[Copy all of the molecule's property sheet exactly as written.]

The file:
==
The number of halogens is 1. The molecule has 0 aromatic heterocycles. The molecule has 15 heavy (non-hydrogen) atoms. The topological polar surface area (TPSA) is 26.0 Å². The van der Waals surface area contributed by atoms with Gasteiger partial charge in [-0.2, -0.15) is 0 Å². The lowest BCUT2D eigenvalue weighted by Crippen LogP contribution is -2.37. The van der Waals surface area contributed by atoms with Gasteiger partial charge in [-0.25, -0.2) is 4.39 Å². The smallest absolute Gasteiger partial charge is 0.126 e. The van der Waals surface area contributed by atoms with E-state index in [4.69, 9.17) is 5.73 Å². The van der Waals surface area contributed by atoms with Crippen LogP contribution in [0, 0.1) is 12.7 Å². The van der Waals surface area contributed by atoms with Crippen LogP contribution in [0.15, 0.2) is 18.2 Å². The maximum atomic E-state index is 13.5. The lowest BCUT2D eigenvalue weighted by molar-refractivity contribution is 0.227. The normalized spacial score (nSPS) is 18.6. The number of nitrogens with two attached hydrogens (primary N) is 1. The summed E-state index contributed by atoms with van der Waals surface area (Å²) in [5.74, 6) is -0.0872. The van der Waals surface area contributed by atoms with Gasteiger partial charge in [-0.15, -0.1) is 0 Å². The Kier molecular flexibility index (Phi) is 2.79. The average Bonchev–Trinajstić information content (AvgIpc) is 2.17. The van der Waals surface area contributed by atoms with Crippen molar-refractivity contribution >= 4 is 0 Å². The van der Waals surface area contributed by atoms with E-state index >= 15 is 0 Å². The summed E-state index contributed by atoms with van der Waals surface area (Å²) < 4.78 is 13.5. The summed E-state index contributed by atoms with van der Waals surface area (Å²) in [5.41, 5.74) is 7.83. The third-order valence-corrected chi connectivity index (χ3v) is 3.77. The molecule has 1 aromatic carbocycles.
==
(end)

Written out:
The number of halogens is 1. The molecule has 0 aromatic heterocycles. The molecule has 15 heavy (non-hydrogen) atoms. The topological polar surface area (TPSA) is 26.0 Å². The van der Waals surface area contributed by atoms with Gasteiger partial charge in [-0.2, -0.15) is 0 Å². The lowest BCUT2D eigenvalue weighted by Crippen LogP contribution is -2.37. The van der Waals surface area contributed by atoms with Gasteiger partial charge in [-0.25, -0.2) is 4.39 Å². The smallest absolute Gasteiger partial charge is 0.126 e. The van der Waals surface area contributed by atoms with E-state index in [4.69, 9.17) is 5.73 Å². The van der Waals surface area contributed by atoms with Crippen LogP contribution in [0, 0.1) is 12.7 Å². The van der Waals surface area contributed by atoms with Crippen LogP contribution in [0.15, 0.2) is 18.2 Å². The maximum atomic E-state index is 13.5. The lowest BCUT2D eigenvalue weighted by molar-refractivity contribution is 0.227. The normalized spacial score (nSPS) is 18.6. The number of nitrogens with two attached hydrogens (primary N) is 1. The summed E-state index contributed by atoms with van der Waals surface area (Å²) in [5.74, 6) is -0.0872. The van der Waals surface area contributed by atoms with Gasteiger partial charge in [-0.15, -0.1) is 0 Å². The Kier molecular flexibility index (Phi) is 2.79. The average Bonchev–Trinajstić information content (AvgIpc) is 2.17. The van der Waals surface area contributed by atoms with Crippen molar-refractivity contribution >= 4 is 0 Å². The van der Waals surface area contributed by atoms with E-state index >= 15 is 0 Å². The summed E-state index contributed by atoms with van der Waals surface area (Å²) < 4.78 is 13.5. The summed E-state index contributed by atoms with van der Waals surface area (Å²) in [5.41, 5.74) is 7.83. The third-order valence-corrected chi connectivity index (χ3v) is 3.77. The molecule has 1 aromatic carbocycles.